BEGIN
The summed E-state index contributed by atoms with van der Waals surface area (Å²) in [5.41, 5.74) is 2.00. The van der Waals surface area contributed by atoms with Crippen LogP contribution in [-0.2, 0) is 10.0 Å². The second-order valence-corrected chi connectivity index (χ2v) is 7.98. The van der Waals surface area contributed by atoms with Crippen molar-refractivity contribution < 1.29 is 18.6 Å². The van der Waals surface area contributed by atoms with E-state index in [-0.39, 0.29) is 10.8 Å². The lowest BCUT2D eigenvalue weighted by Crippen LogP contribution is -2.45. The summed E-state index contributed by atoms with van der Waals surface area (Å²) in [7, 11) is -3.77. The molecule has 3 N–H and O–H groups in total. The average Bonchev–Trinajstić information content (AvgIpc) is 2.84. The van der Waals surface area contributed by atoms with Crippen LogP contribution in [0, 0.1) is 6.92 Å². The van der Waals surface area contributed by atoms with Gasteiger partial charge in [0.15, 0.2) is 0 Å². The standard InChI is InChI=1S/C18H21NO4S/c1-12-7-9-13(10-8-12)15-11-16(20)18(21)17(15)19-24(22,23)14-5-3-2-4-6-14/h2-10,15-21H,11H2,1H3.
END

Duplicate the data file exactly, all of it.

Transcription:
The summed E-state index contributed by atoms with van der Waals surface area (Å²) in [5.41, 5.74) is 2.00. The van der Waals surface area contributed by atoms with Crippen LogP contribution in [-0.2, 0) is 10.0 Å². The second-order valence-corrected chi connectivity index (χ2v) is 7.98. The van der Waals surface area contributed by atoms with Crippen molar-refractivity contribution < 1.29 is 18.6 Å². The van der Waals surface area contributed by atoms with E-state index in [-0.39, 0.29) is 10.8 Å². The lowest BCUT2D eigenvalue weighted by Crippen LogP contribution is -2.45. The summed E-state index contributed by atoms with van der Waals surface area (Å²) in [7, 11) is -3.77. The molecule has 3 N–H and O–H groups in total. The average Bonchev–Trinajstić information content (AvgIpc) is 2.84. The van der Waals surface area contributed by atoms with Crippen LogP contribution in [0, 0.1) is 6.92 Å². The van der Waals surface area contributed by atoms with Gasteiger partial charge in [0.15, 0.2) is 0 Å². The standard InChI is InChI=1S/C18H21NO4S/c1-12-7-9-13(10-8-12)15-11-16(20)18(21)17(15)19-24(22,23)14-5-3-2-4-6-14/h2-10,15-21H,11H2,1H3.